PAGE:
Trump, Libel, and The First Amendment

Trump, Libel, and The First Amendment

Trump says he will "open up" Libel laws.... What does that mean exactly?

Lauren Mazur from Lata Nott's article "A Quick Guide to Libel Law"

As the year 2017 continues its circus of events and points of circumstance, we find ourselves at a crossroads in regards to truth and opinion. Truth, already a relative term that often changes with various perspectives and mindsets, becomes further convoluted when our President is concerned. To quote John Oliver, “we have a President capable of standing in the rain and saying it was a sunny day.”

However, it is not Mr. Trump’s frivolity in facts that I wish to address here. (At least not completely) No; I would like to focus your attention specifically on the issue of defamation—libel laws—and how they are addressed and regulated in concerning the first amendment. Let’s review:

In recent months, Mr. Trump has frequently claimed that he will be “calling for changes to the country’s libel laws.” His wording, specifically, is that he will “open up our libel laws so when they write purposely negative and horrible and false articles, we can sue them and win lots of money.”

Well, there are a few things to pick out here that are of concern. First of all, what does he mean by ‘opening up’ libel laws? Laws dealing with libel and defamation are up to the states and the states alone. There is no federal or government jurisdiction that the President can ‘open up.’ Then of course, there is the question of “purposely negative,” “horrible,” and “false articles.” While Mr. Trump says this with such surety, it is in fact much harder to prove a case of libel in the United States.

Let’s narrow our focus even further: what is libel? To quote, it is “the publication of false statements of ‘fact’ that damage someone’s reputation” As our President stated, these are “purposely negative” and “horrible” publishings of supposedly false pretense, correct? Mind you, in the American law system, the burden of proof lies on the plaintiff, the accuser, not the defense. Mr. Trump will have to prove that the news institutes in question (such as the New York Times) published certain presumed facts about him that were untrue, and defamed or damaged his reputation. And, in addition, Mr. Trump is a public figure; this raises the expectation higher in regards to the burden of proof. He will have to prove that the false publication not only damaged his reputation, but with the purpose of malicious intent. If he can prove this, than he can be granted proper compensation.

Again though, why? Not only does the burden of proof lie with the offense, but it is also a case of your first amendment rights in jeopardy. It becomes an issue of censorship and screening if the government and state body interfere too much in the case of libel. Under the first amendment, it reads that “Congress shall make no law respecting an establishment of religion, or prohibiting the free exercise thereof; or abridging the freedom of speech, or of the press; or the right of the people peaceably to assemble, and to petition the government for a redress of grievances.”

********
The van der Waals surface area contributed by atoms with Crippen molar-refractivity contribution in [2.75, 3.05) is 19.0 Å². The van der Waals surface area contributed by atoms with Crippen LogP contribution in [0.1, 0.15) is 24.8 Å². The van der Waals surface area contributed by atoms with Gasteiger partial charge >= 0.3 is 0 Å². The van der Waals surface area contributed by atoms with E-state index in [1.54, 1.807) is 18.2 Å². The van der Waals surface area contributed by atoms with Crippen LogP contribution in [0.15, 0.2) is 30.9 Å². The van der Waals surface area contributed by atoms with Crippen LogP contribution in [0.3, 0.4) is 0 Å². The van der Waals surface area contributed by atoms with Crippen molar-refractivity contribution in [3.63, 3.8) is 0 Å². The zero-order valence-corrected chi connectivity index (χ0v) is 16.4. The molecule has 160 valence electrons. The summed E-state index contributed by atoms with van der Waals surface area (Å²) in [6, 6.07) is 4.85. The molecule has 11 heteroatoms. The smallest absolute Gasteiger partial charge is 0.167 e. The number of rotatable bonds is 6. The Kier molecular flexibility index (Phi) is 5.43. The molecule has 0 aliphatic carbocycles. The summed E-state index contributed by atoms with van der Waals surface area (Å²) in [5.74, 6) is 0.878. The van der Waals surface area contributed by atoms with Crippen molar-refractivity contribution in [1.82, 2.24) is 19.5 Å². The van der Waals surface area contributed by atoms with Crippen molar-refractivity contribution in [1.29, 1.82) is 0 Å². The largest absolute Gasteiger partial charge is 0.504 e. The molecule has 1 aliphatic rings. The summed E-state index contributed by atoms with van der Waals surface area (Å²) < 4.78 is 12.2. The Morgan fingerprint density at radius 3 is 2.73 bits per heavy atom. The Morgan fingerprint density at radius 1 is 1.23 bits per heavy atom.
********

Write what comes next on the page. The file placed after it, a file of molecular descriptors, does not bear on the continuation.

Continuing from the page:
How does this apply to libel cases and defamation issues? Well, there was a significant case involving libel and the first amendment in 1964 titled “New York Times Co. v. Sullivan.” If you haven’t heard of this case I highly suggest you read up on it—fascinating and particular important to understand fully.

To summarize:

New York Times Co. v. Sullivan

A libel suit is instigated by the plaintiff, L. B. Sullivan, who claims that the New York Times published a false add that unfairly portrayed the Montgomery police—further defaming him personally. Note, “under Alabama law, Sullivan did not have to prove that he had been harmed,” giving the accuser the benefit of the doubt rather than the defense. The Alabama court ruled in favor of the Plaintiff, awarding a judgment $500,000. This was in turn appealed all the way to the U.S. Supreme Court where the Justices held a unanimous decision in favor of the New York Times. The majority opinion was written by Justice Brennan:

“Because of the importance of the constitutional issues involved, we granted the separate petitions for certiorari of the individual petitioners and of the Times. 371 U.S. 946. We reverse the judgment. We hold that the rule of law applied by the Alabama courts is constitutionally deficient for failure to provide the safeguards for freedom of speech and of the press that are required by the First and Fourteenth Amendments in a libel action brought by a public official against critics of his official conduct.” To sum, the plaintiff must prove the false publication was made with intended malice—such that damaged the accusers public reputation. Otherwise, the first amendment holds.

What made this decision particularly important in regards to current affairs was the undeniable support the Justices at the time held for the first amendment. It is this right that allows us to speak out against the government, write opinions on public officials, and protest against any federal or state action we deem as unjust. As I wrote in my previous article on the fourth amendment, a right cannot be taken away from you unless it is through legal due process.

The first amendment is your unquestionable right to speak out against the government as well as freely express your beliefs and religion (except under certain conditions involving the imminent threat to life, etc.). Specifically in regards to libel and public figures, I would argue the most important aspect of the first amendment that must be understood and remembered is that it is the unpopular and often disliked speech that needs the most protection.

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